Last week Our Social Times hosted a webinar on Social Media Monitoring and Engagement for Utilities. For those of you that weren’t able to attend, we’ve written up some of the key takeaways.
We were fortunate enough to be joined by an expert panel of speakers including Charles Stanton (Social Media Manager at British Gas), Bernard Mooney (Customer Care Manager at Bord Gais Networks) and Leon Chaddock (CEO of Sentiment Metrics) who drew on their experiences to highlight the challenges and opportunities of social media for utilities.
There’s no hiding from the fact that utilities face some particular struggles where social media is concerned. Both customers and the media tend to be far more critical of utilities than other brands, so presenting a likeable image isn’t going to be easy. That said, if it’s done well social media offers a great opportunity to do just that.
Social Customer Service
One area that many utilities have focused on is using social media to provide quality customer service and mitigate negative news coverage.
As Charles Stanton explained in a recent interview:
“Our customers will naturally have questions when they read stories in the press that convey a negative impression of our company, and our key strategy is to engage each customer individually on their level.”
To help make this a reality, British Gas has established a standalone social customer service team that actively monitors for and engages with customer queries 7 days a week. They’re acutely aware that many of these customers will have turned to social media as a last resort, so quick, clear responses are vital. What’s more, responses need to be tailored to the individual and actually help to solve their problems.
To enable this, the team can draw upon a large collection of engaging content including videos, reports, blog posts and statistics.
Pro-active vs Reactive
Whether or not a utility should pro-actively engage with customers on social media is a contentious issue. If a customer is talking about a company (rather than posting a query directed to them) it may feel intrusive if that company jumps in uninvited.
This wouldn’t be acceptable in most other social settings, so utilities should take care if they plan to do it on social channels. There’s no magic formula, it simply comes down to a personal judgement, but if you get it right it can go a long way to developing a positive relationship. As Charles pointed out, it’s amazing how quickly customers attitudes change once you actually engage with them on a human level.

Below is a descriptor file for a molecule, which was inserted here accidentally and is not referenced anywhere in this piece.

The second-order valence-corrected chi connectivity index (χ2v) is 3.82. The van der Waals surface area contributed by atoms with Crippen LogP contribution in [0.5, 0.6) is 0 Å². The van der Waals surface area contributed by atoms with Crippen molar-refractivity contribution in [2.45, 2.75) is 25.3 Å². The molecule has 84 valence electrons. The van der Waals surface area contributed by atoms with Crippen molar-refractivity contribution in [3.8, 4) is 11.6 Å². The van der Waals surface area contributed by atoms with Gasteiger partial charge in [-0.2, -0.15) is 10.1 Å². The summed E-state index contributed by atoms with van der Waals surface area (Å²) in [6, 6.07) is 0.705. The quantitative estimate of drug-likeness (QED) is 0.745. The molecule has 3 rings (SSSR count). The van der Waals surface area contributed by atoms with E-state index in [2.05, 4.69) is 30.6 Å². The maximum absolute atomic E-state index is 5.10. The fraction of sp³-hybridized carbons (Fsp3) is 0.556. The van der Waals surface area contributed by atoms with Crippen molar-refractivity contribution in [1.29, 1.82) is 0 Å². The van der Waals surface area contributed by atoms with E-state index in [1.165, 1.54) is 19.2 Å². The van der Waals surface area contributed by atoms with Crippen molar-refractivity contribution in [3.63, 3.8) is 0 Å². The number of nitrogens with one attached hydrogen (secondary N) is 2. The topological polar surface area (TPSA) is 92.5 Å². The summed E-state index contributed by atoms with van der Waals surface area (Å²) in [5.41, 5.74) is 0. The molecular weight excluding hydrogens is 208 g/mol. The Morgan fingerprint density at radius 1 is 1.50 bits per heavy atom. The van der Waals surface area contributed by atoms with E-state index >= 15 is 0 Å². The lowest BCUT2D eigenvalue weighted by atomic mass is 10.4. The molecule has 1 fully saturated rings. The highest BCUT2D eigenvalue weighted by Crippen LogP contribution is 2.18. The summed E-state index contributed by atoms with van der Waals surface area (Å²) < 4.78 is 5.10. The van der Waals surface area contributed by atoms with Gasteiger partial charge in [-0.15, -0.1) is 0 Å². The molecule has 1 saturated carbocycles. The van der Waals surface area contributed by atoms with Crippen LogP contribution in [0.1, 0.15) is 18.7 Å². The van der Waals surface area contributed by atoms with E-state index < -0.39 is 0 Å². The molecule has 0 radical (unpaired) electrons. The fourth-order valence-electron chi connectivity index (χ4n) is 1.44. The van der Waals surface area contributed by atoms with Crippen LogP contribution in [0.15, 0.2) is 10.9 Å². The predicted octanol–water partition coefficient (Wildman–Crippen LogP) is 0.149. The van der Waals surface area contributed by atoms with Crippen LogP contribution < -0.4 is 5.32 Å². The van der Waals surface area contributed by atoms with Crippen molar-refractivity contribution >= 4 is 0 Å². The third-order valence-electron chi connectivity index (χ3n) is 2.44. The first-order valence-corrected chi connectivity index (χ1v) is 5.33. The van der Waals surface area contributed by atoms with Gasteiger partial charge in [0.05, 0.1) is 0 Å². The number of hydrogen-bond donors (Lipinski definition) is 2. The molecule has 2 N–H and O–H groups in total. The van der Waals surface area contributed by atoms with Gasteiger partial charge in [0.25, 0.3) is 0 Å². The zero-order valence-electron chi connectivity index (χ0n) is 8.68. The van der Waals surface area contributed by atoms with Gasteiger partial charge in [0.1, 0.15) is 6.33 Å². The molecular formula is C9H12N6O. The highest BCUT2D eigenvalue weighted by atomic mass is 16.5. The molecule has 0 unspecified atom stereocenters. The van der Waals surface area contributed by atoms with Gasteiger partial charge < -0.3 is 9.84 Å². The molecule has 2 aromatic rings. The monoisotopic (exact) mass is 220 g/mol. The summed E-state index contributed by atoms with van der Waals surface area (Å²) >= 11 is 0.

Scaling Up Social Customer Service
A spike in activity can occur at any time and it’s not always possible to predict when this will happen. A key consideration for any utility is how they can scale-up and respond to customers when this happens.
The most renowned example of this came from O2 during last year’s network outage. After thousands of customers took to Twitter to complain that their service was down, O2 was able to mobilise a back-up team that included staff from across the organisation. They had been trained to engage on social media even though it wasn’t part of their every day job. The impact was remarkable and it went a long way to reducing the negative impact of the crisis.
There are some industries that have to be aware of regulations affecting what they can and can’t do on social media, and utilities is one of them.
Leon Chaddock highlighted a recent example where OfGem issued a heavy fine to a utility as a result of poor customer service. The utility had failed to keep a record of all the complaints they’d received and they had failed to provide an adequate system to deal with complaints. This example should be driving utilities to embrace social customer service as it provides an simple route for customers that can be easily tracked.
Utilities should also be mindful of the importance of protecting customer data. Recent research shows that the protection of confidential data is viewed as the biggest social media legal risk, so it will often be necessary to move conversations into offline channels.
Measuring Social Media ROI
How to measure the results of your social media efforts will inevitably vary depending on the specific nature and goals of your business. Some companies will look at money saved as a result of deflecting phone calls; some will look at response time and the number of complaints solved; and others will focus on quality by measuring customer satisfaction, resolution time and sentiment analysis.
British Gas has developed their own system by creating a unique Social NPS that combines reach, engagement and sentiment.
Integrated Social CRM
Many brands assume that social customer service is about solving one-off issues, not nurturing a long-term relationship. The result is that when a customer gets in touch with a brand using social channels, the company are often clueless as to who the customer is, when they were last in contact, what was said, who dealt with their query and how it was left.
A quality customer engagement tool is able to provide all of this information, as well as tie in to traditional CRM software.
The final point that was emphasised is that social media should always tie in with a wider customer engagement strategy. Social media is not a silo and there should be a consistent approach across all channels, whether in-person, on the phone, using email, webchat, Facebook or Twitter.